Politics and pundits
When editors Alix Kenagy Hessler and Cliff Bostock offered Stephen Humphreys a job covering politics, he told them they had the wrong guy. “I told them the extent of my political exposure was reading ‘All the Kings Men,’ but Alix insisted that since I was a writer I could write about politics,” he says. At the time, political and news weekly Southline was starting up, and keeping political coverage in the paper was necessary to maintain a competitive advantage. Humphreys arrived right as the Presidential Parkway controversy began so he started there, and continued reporting on its contentious presence throughout his time at the paper.
Humphreys became a regular at City Hall, attending court hearings and trials alongside beat reporters from the Atlanta Journal-Constitution. His reporting led to lasting friendships and career opportunities. Civil Rights leader John Lewis, at the time a City Councilman mounting a bid for Congress, planned to repeat the historic 1965 Selma to Montgomery March. Humphreys decided to travel along. “I thought, well, that’d be a good story for Creative Loafing. So I rode to Selma with John and walked with him.” Lewis liked the article, and the two stayed in touch for decades.
Humphreys also covered then-Representative Wyche Fowler’s successful bid for the Senate, later working for him in DC. Humphreys earned his law degree and practices in Athens, where he continues to litigate cases involving corruption, slippery politicians, and judicial malfeasance, including ones related to the special grand jury investigation into Republican attempts to overturn Georgia’s 2020 election results.
In 1988, Robert Morris was working as a reporter at the Atlanta Journal-Constitution and ready to break free from the constraints and direction of the paper toward shorter stories. Hired by Cliff Bostock, Morris pitched the idea of writing about homelessness in Atlanta. “At the AJC, I would have been given three days to report and write the story. Cliff told me to take six weeks, which allowed me to live off and on with a homeless family in a shelter. That was my first article and it’s some of the best writing I’ve ever done.”
Morris also got stories the larger papers couldn’t — or wouldn’t — publish. Like the time Morris interviewed Jimmy Carter and managed to get the former President to confirm that it was his head of his National Security Advisory Council, Donald Gregg, who had leaked information about the Iranian hostage negotiations to the Reagan campaign. Despite concerns from the Carter team, who had learned of the confession while listening in on the interview, the story ran in its entirety. “If that had been the AJC, they would have called Anne Cox Chambers and the story would have been killed.”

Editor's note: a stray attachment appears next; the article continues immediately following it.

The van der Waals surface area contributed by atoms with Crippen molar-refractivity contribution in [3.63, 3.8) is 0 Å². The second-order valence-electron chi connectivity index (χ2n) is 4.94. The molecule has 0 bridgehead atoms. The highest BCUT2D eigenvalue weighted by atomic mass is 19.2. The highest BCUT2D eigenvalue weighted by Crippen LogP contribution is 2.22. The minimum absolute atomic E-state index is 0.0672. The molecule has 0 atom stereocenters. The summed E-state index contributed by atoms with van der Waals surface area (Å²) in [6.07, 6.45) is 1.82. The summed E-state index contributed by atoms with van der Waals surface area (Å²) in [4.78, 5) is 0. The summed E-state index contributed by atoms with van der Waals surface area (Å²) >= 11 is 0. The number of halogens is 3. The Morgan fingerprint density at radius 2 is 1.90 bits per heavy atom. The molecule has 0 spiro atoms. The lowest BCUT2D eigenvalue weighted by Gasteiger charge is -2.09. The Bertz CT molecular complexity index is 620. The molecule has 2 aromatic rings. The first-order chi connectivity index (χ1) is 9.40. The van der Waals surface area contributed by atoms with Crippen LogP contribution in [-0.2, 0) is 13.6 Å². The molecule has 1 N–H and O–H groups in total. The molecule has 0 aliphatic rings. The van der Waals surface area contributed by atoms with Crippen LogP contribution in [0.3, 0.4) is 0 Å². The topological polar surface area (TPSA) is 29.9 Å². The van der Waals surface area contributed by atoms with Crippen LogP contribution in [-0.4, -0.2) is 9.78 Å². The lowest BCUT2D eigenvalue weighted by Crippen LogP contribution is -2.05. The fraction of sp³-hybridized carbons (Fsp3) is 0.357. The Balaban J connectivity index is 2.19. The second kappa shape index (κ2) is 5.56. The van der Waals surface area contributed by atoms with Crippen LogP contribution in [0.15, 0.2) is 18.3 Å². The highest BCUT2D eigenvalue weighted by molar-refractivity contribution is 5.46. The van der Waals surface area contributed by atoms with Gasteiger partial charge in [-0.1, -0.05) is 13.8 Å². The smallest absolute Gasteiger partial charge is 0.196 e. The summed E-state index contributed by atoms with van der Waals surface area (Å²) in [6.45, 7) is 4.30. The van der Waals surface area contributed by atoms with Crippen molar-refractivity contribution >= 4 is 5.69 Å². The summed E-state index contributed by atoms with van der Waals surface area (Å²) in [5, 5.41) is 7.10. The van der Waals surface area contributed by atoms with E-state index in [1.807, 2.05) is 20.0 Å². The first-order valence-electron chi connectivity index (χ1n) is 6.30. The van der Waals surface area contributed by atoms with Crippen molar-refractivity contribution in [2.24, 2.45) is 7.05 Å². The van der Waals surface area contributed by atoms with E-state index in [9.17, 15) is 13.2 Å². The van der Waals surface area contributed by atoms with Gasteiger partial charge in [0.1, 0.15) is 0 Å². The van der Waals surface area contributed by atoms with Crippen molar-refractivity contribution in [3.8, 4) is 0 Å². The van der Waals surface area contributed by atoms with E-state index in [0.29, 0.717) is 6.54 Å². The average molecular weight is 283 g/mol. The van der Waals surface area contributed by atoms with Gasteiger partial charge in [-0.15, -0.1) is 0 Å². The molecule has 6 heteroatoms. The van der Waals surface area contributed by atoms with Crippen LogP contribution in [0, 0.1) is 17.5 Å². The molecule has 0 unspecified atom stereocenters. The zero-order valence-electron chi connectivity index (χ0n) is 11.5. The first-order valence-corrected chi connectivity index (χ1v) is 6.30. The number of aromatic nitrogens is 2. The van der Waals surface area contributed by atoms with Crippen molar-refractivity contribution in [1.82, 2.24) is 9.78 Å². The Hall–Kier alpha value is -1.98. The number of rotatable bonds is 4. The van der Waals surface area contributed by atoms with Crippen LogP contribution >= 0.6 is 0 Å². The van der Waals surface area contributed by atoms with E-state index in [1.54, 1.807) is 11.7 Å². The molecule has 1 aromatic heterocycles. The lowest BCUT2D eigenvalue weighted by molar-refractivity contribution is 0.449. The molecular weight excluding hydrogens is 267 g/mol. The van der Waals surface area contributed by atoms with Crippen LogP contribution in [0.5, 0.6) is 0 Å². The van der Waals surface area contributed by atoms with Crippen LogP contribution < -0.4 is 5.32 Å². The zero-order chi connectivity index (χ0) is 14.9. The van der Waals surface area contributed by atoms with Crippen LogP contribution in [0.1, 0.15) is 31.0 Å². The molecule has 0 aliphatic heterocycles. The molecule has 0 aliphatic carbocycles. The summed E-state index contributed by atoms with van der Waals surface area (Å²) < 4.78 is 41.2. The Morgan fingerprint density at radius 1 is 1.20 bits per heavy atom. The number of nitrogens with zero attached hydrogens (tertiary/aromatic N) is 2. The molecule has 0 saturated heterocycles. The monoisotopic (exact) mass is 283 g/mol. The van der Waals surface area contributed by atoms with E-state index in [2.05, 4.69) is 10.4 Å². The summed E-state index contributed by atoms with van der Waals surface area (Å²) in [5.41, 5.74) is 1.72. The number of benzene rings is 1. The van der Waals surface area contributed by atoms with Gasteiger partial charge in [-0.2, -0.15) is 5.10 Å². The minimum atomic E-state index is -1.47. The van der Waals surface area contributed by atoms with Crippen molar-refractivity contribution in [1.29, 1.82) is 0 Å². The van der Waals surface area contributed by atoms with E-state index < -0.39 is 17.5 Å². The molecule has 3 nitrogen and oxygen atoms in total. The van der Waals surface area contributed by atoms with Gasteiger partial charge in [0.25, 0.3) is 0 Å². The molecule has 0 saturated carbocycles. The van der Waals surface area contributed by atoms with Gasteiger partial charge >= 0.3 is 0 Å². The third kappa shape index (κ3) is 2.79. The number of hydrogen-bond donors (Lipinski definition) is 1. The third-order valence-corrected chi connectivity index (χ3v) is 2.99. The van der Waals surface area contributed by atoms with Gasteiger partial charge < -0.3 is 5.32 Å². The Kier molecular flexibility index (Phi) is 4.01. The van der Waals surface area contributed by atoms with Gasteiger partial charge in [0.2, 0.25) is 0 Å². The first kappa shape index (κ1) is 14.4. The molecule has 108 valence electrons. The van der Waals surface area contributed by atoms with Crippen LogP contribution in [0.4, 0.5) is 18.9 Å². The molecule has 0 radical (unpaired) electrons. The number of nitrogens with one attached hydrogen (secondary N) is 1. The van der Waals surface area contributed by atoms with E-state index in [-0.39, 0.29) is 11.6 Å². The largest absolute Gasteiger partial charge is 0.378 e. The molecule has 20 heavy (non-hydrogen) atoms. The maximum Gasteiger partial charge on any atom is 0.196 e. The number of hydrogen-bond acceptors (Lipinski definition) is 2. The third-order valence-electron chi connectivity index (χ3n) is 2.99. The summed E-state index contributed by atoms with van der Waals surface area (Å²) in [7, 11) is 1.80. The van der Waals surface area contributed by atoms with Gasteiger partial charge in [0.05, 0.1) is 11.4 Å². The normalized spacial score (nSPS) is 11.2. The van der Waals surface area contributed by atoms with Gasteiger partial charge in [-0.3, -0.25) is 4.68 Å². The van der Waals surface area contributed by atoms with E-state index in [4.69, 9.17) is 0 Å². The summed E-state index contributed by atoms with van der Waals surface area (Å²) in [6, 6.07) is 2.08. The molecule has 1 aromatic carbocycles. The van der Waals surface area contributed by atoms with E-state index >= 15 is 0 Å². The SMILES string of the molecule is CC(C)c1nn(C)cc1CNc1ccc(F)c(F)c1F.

Another Morris cover story, “The Town That Time Forgot,” exposed the entrenched racism of Blakely, Georgia, prompting investigations by the U.S. Department of Justice and Civil Rights Commission. “Creative Loafing was where the unexpected could happen, and it did. It was the best job I’ve ever had,” he says. “We made a difference and we had an impact, and that’s exactly what journalists are supposed to do.”
In 1990, Greg Land launched “The Golden Sleaze Awards” handing out dubious honors to politicians whose behaviors ranged from cruel to clueless to craven. The Awards generated buzz throughout the General Assembly and political observers, and additional reporting by other news outlets. Some of the “winners” wore the honorific happily as it indicated they were not aligned with the leftist progressives and their ilk who ran and read CL .
Later, during his decade as CL ’s managing editor, Ken Edelstein, who had been a news writer at the paper, expanded the paper’s political coverage even more, bringing on writers Kevin Griffis, Steve Fennessy, Michael Wall, and Thomas Wheatley among others.
Money talks, bullshit walks
From an early age, Scott Walsey was a salesman and a deal maker. As a kid and then as a young man, he sold real estate and magazines door to door and worked in clothing retail. In Atlanta, he branched out from real estate to the restaurant business. When his restaurants went belly up, he approached Debby Eason about selling ads for Pocket Atlanta and then Creative Loafing. The rest is history.
“We started out with coupons and buy-five-ads-get-one-free type of thing,” he says. “But what really helped us grow were the cross-promotions we did with the radio stations. I’d give the station a free ad in the paper in exchange for them saying on air, ‘pick up this week’s Creative Loafing for more details’ and it took off from there.”